Sherlock Holmes investigates when young women around London turn up murdered, each with a finger severed off. Scotland Yard suspects a madman, but Holmes believes the killings to be part of a diabolical plot.
A convicted thief in Dartmoor prison hides the location of the stolen Bank of England printing plates inside three music boxes. When the innocent purchasers of the boxes start to be murdered, Holmes and Watson investigate. Written by
Col Needham <email@example.com>
The ploy of using a bogus fire to reveal the location of a hidden item is taken from "A Scandal in Bohemia" and connections are made between Mrs. Courtney and that story's villainess, Irene Adler. See more »
The auctioneer read the address from the log to Colonel Cavanaugh (the villain) not Mr Holmes. When Holmes & Watson visited the auctioneer, the dialogue had Holmes mentioning the (incorrect) address. See more »
Holmes! You all right?
Perfectly! Thank you, old fellow, but I think this gentleman on the floor requires some medical attention. We must see he looks his best, you know, when he's hanged.
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This movie's final credit sequence rolled over a scene of Basil Rathbone and Nigel Bruce leaving Dr. Johnston's house. This sequence was later removed by a TV distributor and has been replaced with a THE END frame from one of the earlier Sherlock Holmes films. See more »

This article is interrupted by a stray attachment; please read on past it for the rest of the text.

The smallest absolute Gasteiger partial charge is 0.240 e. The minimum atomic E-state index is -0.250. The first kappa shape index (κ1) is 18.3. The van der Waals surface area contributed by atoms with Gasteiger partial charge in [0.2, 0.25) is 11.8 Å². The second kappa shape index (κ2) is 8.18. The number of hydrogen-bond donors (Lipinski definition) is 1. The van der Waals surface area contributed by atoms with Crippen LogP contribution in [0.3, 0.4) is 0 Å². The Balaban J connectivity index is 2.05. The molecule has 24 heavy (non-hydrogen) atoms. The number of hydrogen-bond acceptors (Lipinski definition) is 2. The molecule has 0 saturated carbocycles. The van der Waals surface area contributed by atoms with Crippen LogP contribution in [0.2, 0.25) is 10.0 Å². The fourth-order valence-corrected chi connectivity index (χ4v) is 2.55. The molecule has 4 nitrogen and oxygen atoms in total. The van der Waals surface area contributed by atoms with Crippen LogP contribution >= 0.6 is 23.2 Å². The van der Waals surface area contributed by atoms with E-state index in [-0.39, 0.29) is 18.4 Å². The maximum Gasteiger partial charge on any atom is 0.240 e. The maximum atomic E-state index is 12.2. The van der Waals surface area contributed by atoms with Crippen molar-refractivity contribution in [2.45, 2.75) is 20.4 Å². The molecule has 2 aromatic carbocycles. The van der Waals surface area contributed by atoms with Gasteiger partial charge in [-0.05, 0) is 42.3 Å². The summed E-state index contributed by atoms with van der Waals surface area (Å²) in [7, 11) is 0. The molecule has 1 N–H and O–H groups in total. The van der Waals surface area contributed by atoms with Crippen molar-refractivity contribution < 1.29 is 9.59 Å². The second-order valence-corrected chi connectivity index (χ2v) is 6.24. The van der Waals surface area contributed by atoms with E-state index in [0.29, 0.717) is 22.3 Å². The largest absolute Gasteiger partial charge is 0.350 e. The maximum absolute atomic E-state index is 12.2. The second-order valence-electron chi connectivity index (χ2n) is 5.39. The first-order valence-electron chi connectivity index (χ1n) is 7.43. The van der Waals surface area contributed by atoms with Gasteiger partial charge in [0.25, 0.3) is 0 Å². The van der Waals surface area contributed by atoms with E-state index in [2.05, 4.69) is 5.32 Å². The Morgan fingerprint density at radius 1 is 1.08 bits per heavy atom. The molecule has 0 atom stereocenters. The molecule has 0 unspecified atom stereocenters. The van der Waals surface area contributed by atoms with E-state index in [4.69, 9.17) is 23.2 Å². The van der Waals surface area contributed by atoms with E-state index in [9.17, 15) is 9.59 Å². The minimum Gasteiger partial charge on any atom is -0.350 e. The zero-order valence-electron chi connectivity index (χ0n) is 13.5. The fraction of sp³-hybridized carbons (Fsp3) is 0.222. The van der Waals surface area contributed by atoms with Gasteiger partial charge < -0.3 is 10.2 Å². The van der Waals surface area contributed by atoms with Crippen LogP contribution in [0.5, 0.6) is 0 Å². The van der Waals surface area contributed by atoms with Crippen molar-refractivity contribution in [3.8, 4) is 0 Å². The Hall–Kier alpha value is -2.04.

The last in a wonderful cycle of 14 movies that got launched by a different major production company but always kept the brilliant duo of lead actors Basil Rathbone and Nigel Bruce as Sherlock Holmes and his loyal assistant Dr. Watson. Some say this is a much weaker entry in the series but, quite frankly, I have no idea on what arguments those opinions are based, as this is another marvelously scripted and professionally directed detective adventure! When an old school friend of Dr. Watson is found murdered, Sherlock Holmes immediately suspects that this has something to do with his latest collector's item purchase, namely a wooden musical box. Two other identical boxes were made by a convicted burglar in prison and the altered melody hides a secret code that leads his accomplices to the location of two stolen Bank of England printing plates! True, the valuable-objects-hidden-at-different-locations premise is somewhat similar to the previous Holmes film "The Pearl of Death" and may therefore come across as unoriginal, but the screenplay contains more than enough variety to make "The Secret Code" another very compelling mystery film. Holmes female opponent, for example, is a truly clever woman who nearly succeeds in setting a trap for our brilliant detective during a very well-mounted sequence. Furthermore, "The Secret Code" (I refuse to use the completely irrelevant title "Dressed to Kill") is fast-paced and contains loads of terrific dialogues. As usual, Bruce's character Dr. Watson provides the story with a couple of neat comical moments, most notably the scene in which he tries to comfort a little girl who just got traumatized by imitating the sound of a duck...impressively, I may add.
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